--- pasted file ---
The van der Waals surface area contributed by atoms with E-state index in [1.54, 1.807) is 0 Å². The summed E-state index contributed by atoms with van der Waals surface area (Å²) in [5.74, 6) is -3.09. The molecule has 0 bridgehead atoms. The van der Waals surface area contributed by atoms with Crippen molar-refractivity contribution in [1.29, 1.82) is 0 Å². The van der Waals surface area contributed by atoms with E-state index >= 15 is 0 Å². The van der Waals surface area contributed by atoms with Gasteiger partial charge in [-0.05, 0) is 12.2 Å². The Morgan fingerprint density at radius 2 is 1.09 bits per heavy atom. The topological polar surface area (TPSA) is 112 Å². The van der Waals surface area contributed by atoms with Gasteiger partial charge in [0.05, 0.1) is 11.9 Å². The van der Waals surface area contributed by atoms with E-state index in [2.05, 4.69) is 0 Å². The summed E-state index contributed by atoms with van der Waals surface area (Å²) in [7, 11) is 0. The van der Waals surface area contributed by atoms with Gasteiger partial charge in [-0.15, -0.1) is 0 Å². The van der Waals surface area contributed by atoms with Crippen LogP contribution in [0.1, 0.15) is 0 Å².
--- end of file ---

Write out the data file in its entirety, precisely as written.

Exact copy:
The van der Waals surface area contributed by atoms with E-state index in [1.54, 1.807) is 0 Å². The summed E-state index contributed by atoms with van der Waals surface area (Å²) in [5.74, 6) is -3.09. The molecule has 0 bridgehead atoms. The van der Waals surface area contributed by atoms with Crippen molar-refractivity contribution in [1.29, 1.82) is 0 Å². The van der Waals surface area contributed by atoms with E-state index >= 15 is 0 Å². The van der Waals surface area contributed by atoms with Gasteiger partial charge in [-0.05, 0) is 12.2 Å². The Morgan fingerprint density at radius 2 is 1.09 bits per heavy atom. The topological polar surface area (TPSA) is 112 Å². The van der Waals surface area contributed by atoms with Gasteiger partial charge in [0.05, 0.1) is 11.9 Å². The van der Waals surface area contributed by atoms with E-state index in [2.05, 4.69) is 0 Å². The summed E-state index contributed by atoms with van der Waals surface area (Å²) in [7, 11) is 0. The van der Waals surface area contributed by atoms with Gasteiger partial charge in [-0.15, -0.1) is 0 Å². The van der Waals surface area contributed by atoms with Crippen LogP contribution in [0.1, 0.15) is 0 Å².